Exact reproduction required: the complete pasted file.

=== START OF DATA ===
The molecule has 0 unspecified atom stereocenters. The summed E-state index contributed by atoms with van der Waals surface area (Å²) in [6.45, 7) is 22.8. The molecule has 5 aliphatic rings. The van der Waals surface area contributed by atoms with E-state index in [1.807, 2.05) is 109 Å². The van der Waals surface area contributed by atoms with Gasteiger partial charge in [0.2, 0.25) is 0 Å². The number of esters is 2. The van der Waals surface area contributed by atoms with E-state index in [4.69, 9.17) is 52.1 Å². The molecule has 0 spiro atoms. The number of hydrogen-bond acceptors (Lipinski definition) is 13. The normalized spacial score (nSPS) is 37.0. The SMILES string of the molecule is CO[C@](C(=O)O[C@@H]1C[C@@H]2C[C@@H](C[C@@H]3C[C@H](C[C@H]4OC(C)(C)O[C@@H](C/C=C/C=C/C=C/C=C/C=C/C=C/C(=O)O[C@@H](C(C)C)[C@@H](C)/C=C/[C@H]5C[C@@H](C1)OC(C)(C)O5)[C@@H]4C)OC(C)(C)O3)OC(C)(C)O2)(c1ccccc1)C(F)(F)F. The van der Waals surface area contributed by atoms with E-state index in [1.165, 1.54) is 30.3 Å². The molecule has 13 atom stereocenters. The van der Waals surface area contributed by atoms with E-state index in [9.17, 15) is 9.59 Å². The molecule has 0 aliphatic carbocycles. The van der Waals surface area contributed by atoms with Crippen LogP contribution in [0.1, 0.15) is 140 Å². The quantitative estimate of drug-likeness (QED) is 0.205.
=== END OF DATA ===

The molecule has 0 unspecified atom stereocenters. The summed E-state index contributed by atoms with van der Waals surface area (Å²) in [6.45, 7) is 22.8. The molecule has 5 aliphatic rings. The van der Waals surface area contributed by atoms with E-state index in [1.807, 2.05) is 109 Å². The van der Waals surface area contributed by atoms with Gasteiger partial charge in [0.2, 0.25) is 0 Å². The number of esters is 2. The van der Waals surface area contributed by atoms with E-state index in [4.69, 9.17) is 52.1 Å². The molecule has 0 spiro atoms. The number of hydrogen-bond acceptors (Lipinski definition) is 13. The normalized spacial score (nSPS) is 37.0. The SMILES string of the molecule is CO[C@](C(=O)O[C@@H]1C[C@@H]2C[C@@H](C[C@@H]3C[C@H](C[C@H]4OC(C)(C)O[C@@H](C/C=C/C=C/C=C/C=C/C=C/C=C/C(=O)O[C@@H](C(C)C)[C@@H](C)/C=C/[C@H]5C[C@@H](C1)OC(C)(C)O5)[C@@H]4C)OC(C)(C)O3)OC(C)(C)O2)(c1ccccc1)C(F)(F)F. The van der Waals surface area contributed by atoms with E-state index in [1.165, 1.54) is 30.3 Å². The molecule has 13 atom stereocenters. The van der Waals surface area contributed by atoms with E-state index in [9.17, 15) is 9.59 Å². The molecule has 0 aliphatic carbocycles. The van der Waals surface area contributed by atoms with Crippen LogP contribution in [0.1, 0.15) is 140 Å². The quantitative estimate of drug-likeness (QED) is 0.205.